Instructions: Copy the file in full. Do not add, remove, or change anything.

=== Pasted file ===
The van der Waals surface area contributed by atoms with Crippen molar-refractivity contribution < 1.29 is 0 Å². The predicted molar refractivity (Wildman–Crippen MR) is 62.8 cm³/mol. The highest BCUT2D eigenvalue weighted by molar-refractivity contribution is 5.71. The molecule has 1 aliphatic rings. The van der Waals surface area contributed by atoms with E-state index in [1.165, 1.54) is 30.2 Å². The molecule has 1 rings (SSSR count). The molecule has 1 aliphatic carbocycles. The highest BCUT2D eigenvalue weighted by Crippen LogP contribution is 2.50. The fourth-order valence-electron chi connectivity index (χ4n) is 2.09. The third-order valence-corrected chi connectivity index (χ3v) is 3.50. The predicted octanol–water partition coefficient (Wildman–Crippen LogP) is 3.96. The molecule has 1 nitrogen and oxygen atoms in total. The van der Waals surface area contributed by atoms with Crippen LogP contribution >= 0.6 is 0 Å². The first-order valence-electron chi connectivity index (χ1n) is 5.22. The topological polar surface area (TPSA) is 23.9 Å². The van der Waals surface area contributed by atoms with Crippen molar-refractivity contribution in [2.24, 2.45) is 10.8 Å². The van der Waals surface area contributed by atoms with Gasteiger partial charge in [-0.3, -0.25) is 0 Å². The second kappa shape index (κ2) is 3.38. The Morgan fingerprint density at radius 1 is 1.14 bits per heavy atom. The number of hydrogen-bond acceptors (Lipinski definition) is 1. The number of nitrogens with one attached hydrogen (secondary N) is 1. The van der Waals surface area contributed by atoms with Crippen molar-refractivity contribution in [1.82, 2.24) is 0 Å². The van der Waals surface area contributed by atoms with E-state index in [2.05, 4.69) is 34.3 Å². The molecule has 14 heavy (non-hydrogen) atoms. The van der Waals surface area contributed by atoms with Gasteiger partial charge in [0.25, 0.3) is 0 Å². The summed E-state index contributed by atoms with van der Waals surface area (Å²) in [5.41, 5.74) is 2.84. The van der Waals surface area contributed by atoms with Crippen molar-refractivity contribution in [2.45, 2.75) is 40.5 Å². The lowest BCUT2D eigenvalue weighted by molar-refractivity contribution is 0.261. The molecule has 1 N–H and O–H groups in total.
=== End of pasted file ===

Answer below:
The van der Waals surface area contributed by atoms with Crippen molar-refractivity contribution < 1.29 is 0 Å². The predicted molar refractivity (Wildman–Crippen MR) is 62.8 cm³/mol. The highest BCUT2D eigenvalue weighted by molar-refractivity contribution is 5.71. The molecule has 1 aliphatic rings. The van der Waals surface area contributed by atoms with E-state index in [1.165, 1.54) is 30.2 Å². The molecule has 1 rings (SSSR count). The molecule has 1 aliphatic carbocycles. The highest BCUT2D eigenvalue weighted by Crippen LogP contribution is 2.50. The fourth-order valence-electron chi connectivity index (χ4n) is 2.09. The third-order valence-corrected chi connectivity index (χ3v) is 3.50. The predicted octanol–water partition coefficient (Wildman–Crippen LogP) is 3.96. The molecule has 1 nitrogen and oxygen atoms in total. The van der Waals surface area contributed by atoms with Crippen LogP contribution >= 0.6 is 0 Å². The first-order valence-electron chi connectivity index (χ1n) is 5.22. The topological polar surface area (TPSA) is 23.9 Å². The van der Waals surface area contributed by atoms with Crippen molar-refractivity contribution in [2.24, 2.45) is 10.8 Å². The van der Waals surface area contributed by atoms with Gasteiger partial charge in [-0.3, -0.25) is 0 Å². The second kappa shape index (κ2) is 3.38. The Morgan fingerprint density at radius 1 is 1.14 bits per heavy atom. The number of hydrogen-bond acceptors (Lipinski definition) is 1. The number of nitrogens with one attached hydrogen (secondary N) is 1. The van der Waals surface area contributed by atoms with Crippen molar-refractivity contribution in [1.82, 2.24) is 0 Å². The van der Waals surface area contributed by atoms with E-state index in [2.05, 4.69) is 34.3 Å². The molecule has 14 heavy (non-hydrogen) atoms. The van der Waals surface area contributed by atoms with Gasteiger partial charge in [0.25, 0.3) is 0 Å². The summed E-state index contributed by atoms with van der Waals surface area (Å²) in [5.41, 5.74) is 2.84. The van der Waals surface area contributed by atoms with Crippen molar-refractivity contribution in [2.45, 2.75) is 40.5 Å². The lowest BCUT2D eigenvalue weighted by molar-refractivity contribution is 0.261. The molecule has 1 N–H and O–H groups in total.